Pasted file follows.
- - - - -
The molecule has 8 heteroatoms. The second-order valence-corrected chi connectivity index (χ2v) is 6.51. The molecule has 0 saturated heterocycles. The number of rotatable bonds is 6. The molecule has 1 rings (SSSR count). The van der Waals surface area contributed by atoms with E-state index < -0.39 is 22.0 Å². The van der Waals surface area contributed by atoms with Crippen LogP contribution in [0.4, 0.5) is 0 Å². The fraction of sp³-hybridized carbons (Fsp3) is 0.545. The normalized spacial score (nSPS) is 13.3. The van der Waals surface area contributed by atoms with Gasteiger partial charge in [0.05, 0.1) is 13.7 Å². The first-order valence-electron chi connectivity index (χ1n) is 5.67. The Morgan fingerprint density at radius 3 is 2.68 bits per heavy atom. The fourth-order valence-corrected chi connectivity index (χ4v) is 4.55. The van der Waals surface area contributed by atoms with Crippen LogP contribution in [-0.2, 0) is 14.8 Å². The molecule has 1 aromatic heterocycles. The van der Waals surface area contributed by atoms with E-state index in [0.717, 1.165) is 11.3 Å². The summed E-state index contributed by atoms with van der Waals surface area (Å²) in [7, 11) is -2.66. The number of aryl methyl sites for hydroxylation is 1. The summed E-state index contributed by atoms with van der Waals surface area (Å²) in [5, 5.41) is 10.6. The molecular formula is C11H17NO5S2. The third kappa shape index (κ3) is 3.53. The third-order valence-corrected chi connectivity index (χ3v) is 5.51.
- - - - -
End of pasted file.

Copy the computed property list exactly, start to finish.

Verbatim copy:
The molecule has 8 heteroatoms. The second-order valence-corrected chi connectivity index (χ2v) is 6.51. The molecule has 0 saturated heterocycles. The number of rotatable bonds is 6. The molecule has 1 rings (SSSR count). The van der Waals surface area contributed by atoms with E-state index < -0.39 is 22.0 Å². The van der Waals surface area contributed by atoms with Crippen LogP contribution in [0.4, 0.5) is 0 Å². The fraction of sp³-hybridized carbons (Fsp3) is 0.545. The normalized spacial score (nSPS) is 13.3. The van der Waals surface area contributed by atoms with Gasteiger partial charge in [0.05, 0.1) is 13.7 Å². The first-order valence-electron chi connectivity index (χ1n) is 5.67. The Morgan fingerprint density at radius 3 is 2.68 bits per heavy atom. The fourth-order valence-corrected chi connectivity index (χ4v) is 4.55. The van der Waals surface area contributed by atoms with Crippen LogP contribution in [-0.2, 0) is 14.8 Å². The molecule has 1 aromatic heterocycles. The van der Waals surface area contributed by atoms with E-state index in [0.717, 1.165) is 11.3 Å². The summed E-state index contributed by atoms with van der Waals surface area (Å²) in [7, 11) is -2.66. The number of aryl methyl sites for hydroxylation is 1. The summed E-state index contributed by atoms with van der Waals surface area (Å²) in [5, 5.41) is 10.6. The molecular formula is C11H17NO5S2. The third kappa shape index (κ3) is 3.53. The third-order valence-corrected chi connectivity index (χ3v) is 5.51.